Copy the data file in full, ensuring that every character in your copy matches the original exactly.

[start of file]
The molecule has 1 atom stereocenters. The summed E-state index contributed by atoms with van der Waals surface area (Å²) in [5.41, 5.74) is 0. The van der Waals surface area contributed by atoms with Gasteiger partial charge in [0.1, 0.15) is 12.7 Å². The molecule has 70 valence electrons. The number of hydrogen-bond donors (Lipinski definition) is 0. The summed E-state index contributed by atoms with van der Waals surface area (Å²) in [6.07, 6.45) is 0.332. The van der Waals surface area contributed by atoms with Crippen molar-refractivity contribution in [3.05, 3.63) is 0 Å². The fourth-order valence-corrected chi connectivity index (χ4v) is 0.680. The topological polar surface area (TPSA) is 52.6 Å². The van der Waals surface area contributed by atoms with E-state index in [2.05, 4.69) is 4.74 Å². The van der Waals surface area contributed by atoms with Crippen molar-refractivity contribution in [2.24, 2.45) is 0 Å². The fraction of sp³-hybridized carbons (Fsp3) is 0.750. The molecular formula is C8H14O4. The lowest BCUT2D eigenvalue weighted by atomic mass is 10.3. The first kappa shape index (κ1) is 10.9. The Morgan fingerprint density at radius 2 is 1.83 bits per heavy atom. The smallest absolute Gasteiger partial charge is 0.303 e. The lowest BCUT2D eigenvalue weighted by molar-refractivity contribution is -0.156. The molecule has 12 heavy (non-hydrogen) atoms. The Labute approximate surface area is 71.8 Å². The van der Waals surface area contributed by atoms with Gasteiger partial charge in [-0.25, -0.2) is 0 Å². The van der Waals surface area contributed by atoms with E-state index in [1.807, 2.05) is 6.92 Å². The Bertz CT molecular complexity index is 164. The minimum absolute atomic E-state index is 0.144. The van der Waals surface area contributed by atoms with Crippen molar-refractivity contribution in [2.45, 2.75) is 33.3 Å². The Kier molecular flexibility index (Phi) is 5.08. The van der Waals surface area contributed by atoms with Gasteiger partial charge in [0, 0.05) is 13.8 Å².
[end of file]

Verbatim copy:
The molecule has 1 atom stereocenters. The summed E-state index contributed by atoms with van der Waals surface area (Å²) in [5.41, 5.74) is 0. The van der Waals surface area contributed by atoms with Gasteiger partial charge in [0.1, 0.15) is 12.7 Å². The molecule has 70 valence electrons. The number of hydrogen-bond donors (Lipinski definition) is 0. The summed E-state index contributed by atoms with van der Waals surface area (Å²) in [6.07, 6.45) is 0.332. The van der Waals surface area contributed by atoms with Crippen molar-refractivity contribution in [3.05, 3.63) is 0 Å². The fourth-order valence-corrected chi connectivity index (χ4v) is 0.680. The topological polar surface area (TPSA) is 52.6 Å². The van der Waals surface area contributed by atoms with E-state index in [2.05, 4.69) is 4.74 Å². The van der Waals surface area contributed by atoms with Crippen molar-refractivity contribution in [2.24, 2.45) is 0 Å². The fraction of sp³-hybridized carbons (Fsp3) is 0.750. The molecular formula is C8H14O4. The lowest BCUT2D eigenvalue weighted by atomic mass is 10.3. The first kappa shape index (κ1) is 10.9. The Morgan fingerprint density at radius 2 is 1.83 bits per heavy atom. The smallest absolute Gasteiger partial charge is 0.303 e. The lowest BCUT2D eigenvalue weighted by molar-refractivity contribution is -0.156. The molecule has 12 heavy (non-hydrogen) atoms. The Labute approximate surface area is 71.8 Å². The van der Waals surface area contributed by atoms with Gasteiger partial charge in [-0.25, -0.2) is 0 Å². The van der Waals surface area contributed by atoms with E-state index in [1.807, 2.05) is 6.92 Å². The Bertz CT molecular complexity index is 164. The minimum absolute atomic E-state index is 0.144. The van der Waals surface area contributed by atoms with Crippen molar-refractivity contribution in [2.45, 2.75) is 33.3 Å². The Kier molecular flexibility index (Phi) is 5.08. The van der Waals surface area contributed by atoms with Gasteiger partial charge in [0, 0.05) is 13.8 Å².